First recorded in California in 1962 — and originally considered rare — enterovirus D68 has seen a rise in cases since 2001. According to CDC experts, most cases of EV-D68 cause no symptoms or only mild symptoms such as pain, coughing, a runny nose, and sneezing. Fever is reported in about half of all cases. In rare cases, however, the virus is believed to affect the spinal cord, leading to weakened muscles and sometimes paralysis in a condition known as “acute flaccid myelitis.” While this condition is thought to have several other causes, 90 percent of known cases have been seen in young children.
Enterovirus D68, the CDC explained, spreads “when an infected person coughs, sneezes, or touches a surface that is then touched by others.”
They added: “In general, infants, children and teenagers are most likely to become infected with enteroviruses and get sick.
“That’s because they don’t yet have immunity to previous exposure to these viruses.
“Adults can become infected with enteroviruses, but they are more likely to have no symptoms or mild symptoms.”
The CDC has advised physicians in the US to consider EV-D68 as a possible cause when children present with acute, severe respiratory disease, with or without fever.
The public, meanwhile, has been encouraged to take basic precautions to protect against EV-D68 and other respiratory viruses.
These include washing hands regularly, covering coughs and sneezing with a tissue, avoiding close contact with the sick, and staying home if you feel unwell.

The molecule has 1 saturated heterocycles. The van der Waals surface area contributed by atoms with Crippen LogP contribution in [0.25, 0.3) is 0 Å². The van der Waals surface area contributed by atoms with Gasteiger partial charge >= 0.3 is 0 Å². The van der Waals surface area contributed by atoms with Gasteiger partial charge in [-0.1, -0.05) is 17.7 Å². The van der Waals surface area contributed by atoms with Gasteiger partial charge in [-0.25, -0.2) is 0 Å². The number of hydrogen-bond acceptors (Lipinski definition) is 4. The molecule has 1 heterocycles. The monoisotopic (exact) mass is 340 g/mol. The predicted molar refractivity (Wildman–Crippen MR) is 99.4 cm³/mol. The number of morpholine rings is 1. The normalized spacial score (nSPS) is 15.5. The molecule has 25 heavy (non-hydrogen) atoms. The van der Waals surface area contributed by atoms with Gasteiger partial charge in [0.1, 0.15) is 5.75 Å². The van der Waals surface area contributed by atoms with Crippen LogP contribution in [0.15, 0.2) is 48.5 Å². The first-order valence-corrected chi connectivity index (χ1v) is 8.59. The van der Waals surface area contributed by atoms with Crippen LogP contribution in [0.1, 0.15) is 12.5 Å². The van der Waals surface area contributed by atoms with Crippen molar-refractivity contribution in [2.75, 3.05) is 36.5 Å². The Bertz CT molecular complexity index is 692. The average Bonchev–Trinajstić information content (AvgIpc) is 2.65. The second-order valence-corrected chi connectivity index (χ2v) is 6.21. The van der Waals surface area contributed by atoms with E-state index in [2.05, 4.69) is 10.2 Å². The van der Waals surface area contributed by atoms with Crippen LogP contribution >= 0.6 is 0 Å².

There are currently no vaccines available to protect against infection with EV-D68 – but staying informed about Covid boosters and flu shots can help prevent complications from viral illness.
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While historical cases of EV-D68 have been mostly confined to the United States, outbreaks have been reported here across the pond.
As Public Health England explains: “In August 2014, the United States of America (US) and Canada reported an increase in detections of EV-D68 associated with cases of serious respiratory disease and cases of unexplained neurological disorders.
“In response, EV-D68 oversight was improved in the UK and Europe and in 2014 and 2015; In the UK, 56 and 14 cases were detected respectively.”
They added that in 2018, “68 cases of lab-confirmed EV-D68” [were] diagnosed by the National Reference Laboratories in England and Wales.”